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Abstract

With the release of Windows Server 2008, the Server Core installation option was introduced. This new option made it possible to run only the base operating system along with a minimum of optional features and roles. Consequently, Server Core has become quite successful as a network services host OS. Windows Server 2008 R2 introduces further enhancements that enable Server Core to also be leveraged as an Application host OS.

There are unique considerations to be aware of when developing applications intended to run on a Server Core installation of Windows Server 2008 R2. If you are a native-code developer (using primarily C/C++), you need to be sure that the machine in which the application will run has the necessary runtimes. Likewise, if you are a managed-code developer (using primarily C#/VB.NET), then you must be certain that the target machine has the required .NET Framework installed. For both, managed and unmanaged developers, it is also imperative to have the WoW64 execution layer if you will be using executable binaries that are 32-bit (with R2, Windows Server is now 64-bit only). In this segment, you will learn how to install various requirements that your applications may need in order to successfully execute.


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Why Server Core?

Windows Server 2008 introduced the option to install Windows Server without the familiar Graphical User Interface (GUI). Many Windows system administrators, for example, use the GUI-based Management Consoles extensively and on a daily basis. While losing the GUI functionality may seem like a step in the wrong direction for an operating system named "Windows", the new option to run without the GUI offers an array of advantages, especially for system administrators. One of the most important compensations is the smaller footprint taken by the operating system itself. By running a version of Windows that consumes fewer resources, available resources could be used for other tasks. For example, if an Enterprise installation of Windows Server 2008 requires 768 MB of RAM, the core installation could run with as little as 256MB; thus, allowing other roles, such as virtualization or web services, to utilize the available memory. Additional advantages include reduced Windows Updates requirements and a reduced attack surface. By the way, the GUI management consoles may still be used to administrate the server core system, but instead from a remote client machine.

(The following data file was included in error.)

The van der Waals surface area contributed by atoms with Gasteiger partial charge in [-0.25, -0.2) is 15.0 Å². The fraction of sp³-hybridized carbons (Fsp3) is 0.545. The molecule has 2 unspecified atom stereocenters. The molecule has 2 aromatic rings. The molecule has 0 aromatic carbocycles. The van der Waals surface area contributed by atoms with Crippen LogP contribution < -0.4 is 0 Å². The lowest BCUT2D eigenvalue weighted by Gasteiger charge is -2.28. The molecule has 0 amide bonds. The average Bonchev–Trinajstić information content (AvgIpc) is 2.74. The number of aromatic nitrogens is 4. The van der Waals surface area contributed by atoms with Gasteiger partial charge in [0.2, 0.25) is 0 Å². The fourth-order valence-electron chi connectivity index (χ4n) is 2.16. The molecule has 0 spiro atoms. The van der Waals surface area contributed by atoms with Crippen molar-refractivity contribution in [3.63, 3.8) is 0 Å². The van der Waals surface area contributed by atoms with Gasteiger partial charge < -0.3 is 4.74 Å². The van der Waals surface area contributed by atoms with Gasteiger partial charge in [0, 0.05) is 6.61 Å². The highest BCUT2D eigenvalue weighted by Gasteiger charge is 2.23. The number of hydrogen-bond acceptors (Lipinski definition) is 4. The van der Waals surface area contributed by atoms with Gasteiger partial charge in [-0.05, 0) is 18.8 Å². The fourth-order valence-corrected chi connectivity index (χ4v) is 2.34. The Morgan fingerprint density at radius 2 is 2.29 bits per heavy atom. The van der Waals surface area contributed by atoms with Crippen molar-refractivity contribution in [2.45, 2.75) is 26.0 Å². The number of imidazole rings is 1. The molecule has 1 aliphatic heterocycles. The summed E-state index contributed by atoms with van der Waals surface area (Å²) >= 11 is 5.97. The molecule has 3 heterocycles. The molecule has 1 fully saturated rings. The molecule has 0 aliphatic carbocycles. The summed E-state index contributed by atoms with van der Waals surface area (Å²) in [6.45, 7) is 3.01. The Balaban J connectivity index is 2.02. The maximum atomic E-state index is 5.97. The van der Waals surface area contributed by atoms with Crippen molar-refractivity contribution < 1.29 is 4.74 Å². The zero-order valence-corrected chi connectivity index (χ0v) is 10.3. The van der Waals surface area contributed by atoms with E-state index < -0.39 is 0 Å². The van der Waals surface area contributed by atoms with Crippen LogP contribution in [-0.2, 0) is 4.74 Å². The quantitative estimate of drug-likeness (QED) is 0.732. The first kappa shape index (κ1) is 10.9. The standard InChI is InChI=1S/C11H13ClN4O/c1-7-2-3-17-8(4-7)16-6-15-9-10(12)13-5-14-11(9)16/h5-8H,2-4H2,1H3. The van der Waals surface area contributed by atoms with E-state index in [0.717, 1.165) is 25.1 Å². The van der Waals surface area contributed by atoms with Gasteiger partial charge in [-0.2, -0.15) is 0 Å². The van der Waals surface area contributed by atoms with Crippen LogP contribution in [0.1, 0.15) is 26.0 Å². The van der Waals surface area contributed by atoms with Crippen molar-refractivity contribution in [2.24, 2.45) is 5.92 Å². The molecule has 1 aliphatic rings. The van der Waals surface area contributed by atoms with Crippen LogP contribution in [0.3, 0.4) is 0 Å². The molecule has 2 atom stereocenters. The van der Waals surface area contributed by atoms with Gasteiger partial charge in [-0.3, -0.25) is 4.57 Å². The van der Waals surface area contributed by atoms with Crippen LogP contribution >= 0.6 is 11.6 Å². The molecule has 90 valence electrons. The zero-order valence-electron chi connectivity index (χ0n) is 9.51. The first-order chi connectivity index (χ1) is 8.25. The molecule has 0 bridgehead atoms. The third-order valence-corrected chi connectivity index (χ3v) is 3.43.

Native-Code Gotchas

Most things remain unchanged for native-code developers in Server Core installations of Windows Server. Whether you are developing for core versions of R2 or Windows Server 2008, you will need to have the respective runtimes installed on the target machine. The Microsoft Visual C++ 2008 Redistributable Package includes runtime components of the C Runtime (CRT), Standard C++, ATL, MFC, OpenMP and other MS libraries. In essence, enabling your solution for a Server Core deployment target is most often an excercise in evaluating solution dependencies and accounting for those with a bit of care.

The 64-bit version of the Visual C++ 2008 Redistributable Package installer file can downloaded here and the 32-bit here. Once downloaded, the package can be easily installed on Server Core by using the quiet mode installation option:

    vcredist_x64.exe  /q

Actually, installing application dependencies, and especially redistributables, is a multi-faceted topic. Microsoft recommends using installer merge modules for most scenarios. Please see the "Notes On Manifests" document within the Downloads section of this site for more detailed guidance.

Managed-Code Gotchas

The Server Core installation of Windows Server 2008 R2 includes support for the .Net framework. This does not mean that the 3 framework versions (2.0, 3.0, and 3.5) are fully supported. A subset of these frameworks is supported and most of the unsupported features naturally have GUI dependencies (a Server Core "no-no").

The limitations for the 3.0 Framework deals specifically with absence of the Windows Presentation Foundation (WPF). This is due to the fact that Server Core does not have the required graphic functionalities to support WPF. LINQ and the WF additions from the 3.5 Framework are fully supported.

With the addition of .NET 2.0 support, IIS on Server Core now supports a subset of ASP.NET. Server Core includes the option to install the IIS-Management component, which enables IT Administrators to configure IIS via an MMC snap-in from a remote machine.

The following list details the namespaces that are not available in Windows Server 2008 R2 Core. As you can see from this list, most of these namespaces GUI aspects of a .NET application. Others are simply incompatible with a Server Core application usage scenario:

    Microsoft.Aspnet.Snapin
    Microsoft.Ink
    Microsoft.ManagementConsole.*	
    Microsoft.StylusInput.*
    Microsoft.VisualBasic.Compatibility.VB6	
    Microsoft.Windows.Themes
    Microsoft.WindowsCE.Forms
    Microsoft.WindowsMobile.DirectX.*
    System.ComponentModel.Design.*
    System.Data.Design
    System.Deployment.Application	
    System.Diagnostics.Design
    System.Media	
    System.Messaging.Design
    System.Speech.*
    System.Web.UI.Design.*   (note:   runtime support for expression builders is included, just not design-time)
    System.Windows.*	
    UIAutomationClientsideProviders

For managed-code solutions, additional considerations exist. First, it is imperative to understand that the .NET Framework is not enabled by default. The .NET Framework optional feature must be installed. Otherwise, the .NET assemblies will fail to execute. To install the 2.0 Framework, issue the following command at the Server Core command prompt:

    dism /online /enable-feature /featurename:NetFx2-ServerCore

To install the 3.0 Framework, the command is almost identical:

    dism /online /enable-feature /featurename:NetFx3-ServerCore

Running 32-bit Applications on Server Core